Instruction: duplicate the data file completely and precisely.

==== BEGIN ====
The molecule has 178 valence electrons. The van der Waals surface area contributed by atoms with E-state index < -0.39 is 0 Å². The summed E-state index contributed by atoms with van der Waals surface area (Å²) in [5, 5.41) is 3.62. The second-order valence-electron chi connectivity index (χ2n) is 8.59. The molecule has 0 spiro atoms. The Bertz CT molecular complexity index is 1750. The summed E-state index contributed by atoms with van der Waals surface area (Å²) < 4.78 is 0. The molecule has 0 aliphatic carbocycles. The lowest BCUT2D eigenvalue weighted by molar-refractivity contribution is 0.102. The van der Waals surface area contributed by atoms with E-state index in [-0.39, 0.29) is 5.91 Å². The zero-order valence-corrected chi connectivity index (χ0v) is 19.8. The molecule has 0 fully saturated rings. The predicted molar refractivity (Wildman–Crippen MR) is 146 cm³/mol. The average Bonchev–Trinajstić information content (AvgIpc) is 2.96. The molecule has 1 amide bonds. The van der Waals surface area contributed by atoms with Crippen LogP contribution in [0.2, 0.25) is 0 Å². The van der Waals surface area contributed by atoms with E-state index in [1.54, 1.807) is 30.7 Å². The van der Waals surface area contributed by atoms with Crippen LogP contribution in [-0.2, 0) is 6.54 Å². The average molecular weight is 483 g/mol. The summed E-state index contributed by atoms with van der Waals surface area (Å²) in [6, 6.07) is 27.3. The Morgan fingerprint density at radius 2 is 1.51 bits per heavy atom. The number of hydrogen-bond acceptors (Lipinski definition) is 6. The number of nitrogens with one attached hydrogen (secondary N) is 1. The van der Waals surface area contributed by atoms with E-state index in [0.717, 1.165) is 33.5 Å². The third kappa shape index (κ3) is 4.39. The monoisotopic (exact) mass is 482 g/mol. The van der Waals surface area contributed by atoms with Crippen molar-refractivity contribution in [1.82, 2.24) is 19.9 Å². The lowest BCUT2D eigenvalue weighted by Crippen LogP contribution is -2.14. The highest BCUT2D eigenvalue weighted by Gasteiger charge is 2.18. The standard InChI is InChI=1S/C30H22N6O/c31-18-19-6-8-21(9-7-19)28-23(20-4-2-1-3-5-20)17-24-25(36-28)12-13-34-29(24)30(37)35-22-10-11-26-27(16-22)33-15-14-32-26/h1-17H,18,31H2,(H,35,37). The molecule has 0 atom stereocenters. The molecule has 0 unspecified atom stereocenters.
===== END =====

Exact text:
The molecule has 178 valence electrons. The van der Waals surface area contributed by atoms with E-state index < -0.39 is 0 Å². The summed E-state index contributed by atoms with van der Waals surface area (Å²) in [5, 5.41) is 3.62. The second-order valence-electron chi connectivity index (χ2n) is 8.59. The molecule has 0 spiro atoms. The Bertz CT molecular complexity index is 1750. The summed E-state index contributed by atoms with van der Waals surface area (Å²) < 4.78 is 0. The molecule has 0 aliphatic carbocycles. The lowest BCUT2D eigenvalue weighted by molar-refractivity contribution is 0.102. The van der Waals surface area contributed by atoms with E-state index in [-0.39, 0.29) is 5.91 Å². The zero-order valence-corrected chi connectivity index (χ0v) is 19.8. The molecule has 0 fully saturated rings. The predicted molar refractivity (Wildman–Crippen MR) is 146 cm³/mol. The average Bonchev–Trinajstić information content (AvgIpc) is 2.96. The molecule has 1 amide bonds. The van der Waals surface area contributed by atoms with Crippen LogP contribution in [0.2, 0.25) is 0 Å². The van der Waals surface area contributed by atoms with E-state index in [1.54, 1.807) is 30.7 Å². The van der Waals surface area contributed by atoms with Crippen LogP contribution in [-0.2, 0) is 6.54 Å². The average molecular weight is 483 g/mol. The summed E-state index contributed by atoms with van der Waals surface area (Å²) in [6, 6.07) is 27.3. The Morgan fingerprint density at radius 2 is 1.51 bits per heavy atom. The number of hydrogen-bond acceptors (Lipinski definition) is 6. The number of nitrogens with one attached hydrogen (secondary N) is 1. The van der Waals surface area contributed by atoms with E-state index in [0.717, 1.165) is 33.5 Å². The third kappa shape index (κ3) is 4.39. The monoisotopic (exact) mass is 482 g/mol. The van der Waals surface area contributed by atoms with Crippen molar-refractivity contribution in [1.82, 2.24) is 19.9 Å². The lowest BCUT2D eigenvalue weighted by Crippen LogP contribution is -2.14. The highest BCUT2D eigenvalue weighted by Gasteiger charge is 2.18. The standard InChI is InChI=1S/C30H22N6O/c31-18-19-6-8-21(9-7-19)28-23(20-4-2-1-3-5-20)17-24-25(36-28)12-13-34-29(24)30(37)35-22-10-11-26-27(16-22)33-15-14-32-26/h1-17H,18,31H2,(H,35,37). The molecule has 0 atom stereocenters. The molecule has 0 unspecified atom stereocenters.